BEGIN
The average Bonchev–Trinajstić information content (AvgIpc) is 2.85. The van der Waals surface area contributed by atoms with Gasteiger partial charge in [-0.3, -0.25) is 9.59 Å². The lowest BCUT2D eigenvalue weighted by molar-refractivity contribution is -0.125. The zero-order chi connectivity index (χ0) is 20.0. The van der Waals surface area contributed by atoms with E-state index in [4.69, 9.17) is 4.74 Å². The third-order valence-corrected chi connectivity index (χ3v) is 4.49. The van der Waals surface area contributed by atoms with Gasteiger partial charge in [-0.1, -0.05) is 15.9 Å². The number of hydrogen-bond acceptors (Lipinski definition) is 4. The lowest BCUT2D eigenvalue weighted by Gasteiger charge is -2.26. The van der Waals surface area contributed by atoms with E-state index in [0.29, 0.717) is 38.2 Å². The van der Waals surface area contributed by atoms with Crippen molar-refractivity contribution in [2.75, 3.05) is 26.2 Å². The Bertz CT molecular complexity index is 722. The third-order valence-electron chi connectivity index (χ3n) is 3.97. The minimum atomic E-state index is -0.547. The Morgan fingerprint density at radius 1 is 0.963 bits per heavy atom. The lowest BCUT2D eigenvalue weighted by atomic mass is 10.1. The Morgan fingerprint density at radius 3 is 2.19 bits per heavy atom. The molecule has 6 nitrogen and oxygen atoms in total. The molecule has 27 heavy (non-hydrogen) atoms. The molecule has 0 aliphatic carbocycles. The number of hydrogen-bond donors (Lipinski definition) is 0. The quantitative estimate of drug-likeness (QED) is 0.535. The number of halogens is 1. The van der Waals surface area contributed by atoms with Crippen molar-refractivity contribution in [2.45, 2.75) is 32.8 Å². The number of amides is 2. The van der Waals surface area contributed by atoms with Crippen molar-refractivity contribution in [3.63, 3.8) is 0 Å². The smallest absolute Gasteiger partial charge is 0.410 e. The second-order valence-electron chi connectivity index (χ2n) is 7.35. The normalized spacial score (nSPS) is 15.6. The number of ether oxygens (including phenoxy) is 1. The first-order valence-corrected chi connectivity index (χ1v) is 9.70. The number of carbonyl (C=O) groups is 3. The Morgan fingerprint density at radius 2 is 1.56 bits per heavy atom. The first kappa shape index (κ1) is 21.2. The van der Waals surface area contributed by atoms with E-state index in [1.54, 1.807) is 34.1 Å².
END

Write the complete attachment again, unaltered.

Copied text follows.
The average Bonchev–Trinajstić information content (AvgIpc) is 2.85. The van der Waals surface area contributed by atoms with Gasteiger partial charge in [-0.3, -0.25) is 9.59 Å². The lowest BCUT2D eigenvalue weighted by molar-refractivity contribution is -0.125. The zero-order chi connectivity index (χ0) is 20.0. The van der Waals surface area contributed by atoms with E-state index in [4.69, 9.17) is 4.74 Å². The third-order valence-corrected chi connectivity index (χ3v) is 4.49. The van der Waals surface area contributed by atoms with Gasteiger partial charge in [-0.1, -0.05) is 15.9 Å². The number of hydrogen-bond acceptors (Lipinski definition) is 4. The lowest BCUT2D eigenvalue weighted by Gasteiger charge is -2.26. The van der Waals surface area contributed by atoms with E-state index in [0.29, 0.717) is 38.2 Å². The van der Waals surface area contributed by atoms with Crippen molar-refractivity contribution in [2.75, 3.05) is 26.2 Å². The Bertz CT molecular complexity index is 722. The third-order valence-electron chi connectivity index (χ3n) is 3.97. The minimum atomic E-state index is -0.547. The Morgan fingerprint density at radius 1 is 0.963 bits per heavy atom. The lowest BCUT2D eigenvalue weighted by atomic mass is 10.1. The Morgan fingerprint density at radius 3 is 2.19 bits per heavy atom. The molecule has 6 nitrogen and oxygen atoms in total. The molecule has 27 heavy (non-hydrogen) atoms. The molecule has 0 aliphatic carbocycles. The number of hydrogen-bond donors (Lipinski definition) is 0. The quantitative estimate of drug-likeness (QED) is 0.535. The number of halogens is 1. The van der Waals surface area contributed by atoms with Crippen molar-refractivity contribution in [2.45, 2.75) is 32.8 Å². The number of amides is 2. The van der Waals surface area contributed by atoms with Crippen molar-refractivity contribution in [3.63, 3.8) is 0 Å². The smallest absolute Gasteiger partial charge is 0.410 e. The second-order valence-electron chi connectivity index (χ2n) is 7.35. The normalized spacial score (nSPS) is 15.6. The number of ether oxygens (including phenoxy) is 1. The first-order valence-corrected chi connectivity index (χ1v) is 9.70. The number of carbonyl (C=O) groups is 3. The Morgan fingerprint density at radius 2 is 1.56 bits per heavy atom. The first kappa shape index (κ1) is 21.2. The van der Waals surface area contributed by atoms with E-state index in [1.54, 1.807) is 34.1 Å².